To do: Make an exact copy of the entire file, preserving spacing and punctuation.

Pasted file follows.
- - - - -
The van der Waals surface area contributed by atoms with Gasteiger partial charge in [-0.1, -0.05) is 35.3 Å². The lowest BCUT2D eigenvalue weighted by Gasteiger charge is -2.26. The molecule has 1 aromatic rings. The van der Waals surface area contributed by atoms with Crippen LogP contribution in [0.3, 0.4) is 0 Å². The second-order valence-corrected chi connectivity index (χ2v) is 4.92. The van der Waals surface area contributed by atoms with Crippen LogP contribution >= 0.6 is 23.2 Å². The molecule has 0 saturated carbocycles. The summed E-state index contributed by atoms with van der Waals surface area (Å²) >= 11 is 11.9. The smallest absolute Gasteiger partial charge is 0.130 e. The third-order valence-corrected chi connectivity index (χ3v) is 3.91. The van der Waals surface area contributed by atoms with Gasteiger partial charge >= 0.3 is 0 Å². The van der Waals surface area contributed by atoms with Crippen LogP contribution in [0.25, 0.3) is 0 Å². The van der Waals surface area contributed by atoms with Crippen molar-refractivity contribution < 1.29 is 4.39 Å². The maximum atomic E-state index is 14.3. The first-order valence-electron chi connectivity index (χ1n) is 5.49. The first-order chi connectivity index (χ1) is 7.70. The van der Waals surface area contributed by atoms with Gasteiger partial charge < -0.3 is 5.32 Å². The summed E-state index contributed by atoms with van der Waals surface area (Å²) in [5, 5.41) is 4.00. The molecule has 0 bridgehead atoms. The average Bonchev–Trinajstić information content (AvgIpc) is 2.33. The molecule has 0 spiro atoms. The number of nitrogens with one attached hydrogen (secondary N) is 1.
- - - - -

The van der Waals surface area contributed by atoms with Gasteiger partial charge in [-0.1, -0.05) is 35.3 Å². The lowest BCUT2D eigenvalue weighted by Gasteiger charge is -2.26. The molecule has 1 aromatic rings. The van der Waals surface area contributed by atoms with Crippen LogP contribution in [0.3, 0.4) is 0 Å². The second-order valence-corrected chi connectivity index (χ2v) is 4.92. The van der Waals surface area contributed by atoms with Crippen LogP contribution >= 0.6 is 23.2 Å². The molecule has 0 saturated carbocycles. The summed E-state index contributed by atoms with van der Waals surface area (Å²) >= 11 is 11.9. The smallest absolute Gasteiger partial charge is 0.130 e. The third-order valence-corrected chi connectivity index (χ3v) is 3.91. The van der Waals surface area contributed by atoms with Gasteiger partial charge >= 0.3 is 0 Å². The van der Waals surface area contributed by atoms with Crippen LogP contribution in [0.25, 0.3) is 0 Å². The van der Waals surface area contributed by atoms with Crippen molar-refractivity contribution < 1.29 is 4.39 Å². The maximum atomic E-state index is 14.3. The first-order valence-electron chi connectivity index (χ1n) is 5.49. The first-order chi connectivity index (χ1) is 7.70. The van der Waals surface area contributed by atoms with Gasteiger partial charge < -0.3 is 5.32 Å². The summed E-state index contributed by atoms with van der Waals surface area (Å²) in [5, 5.41) is 4.00. The molecule has 0 bridgehead atoms. The average Bonchev–Trinajstić information content (AvgIpc) is 2.33. The molecule has 0 spiro atoms. The number of nitrogens with one attached hydrogen (secondary N) is 1.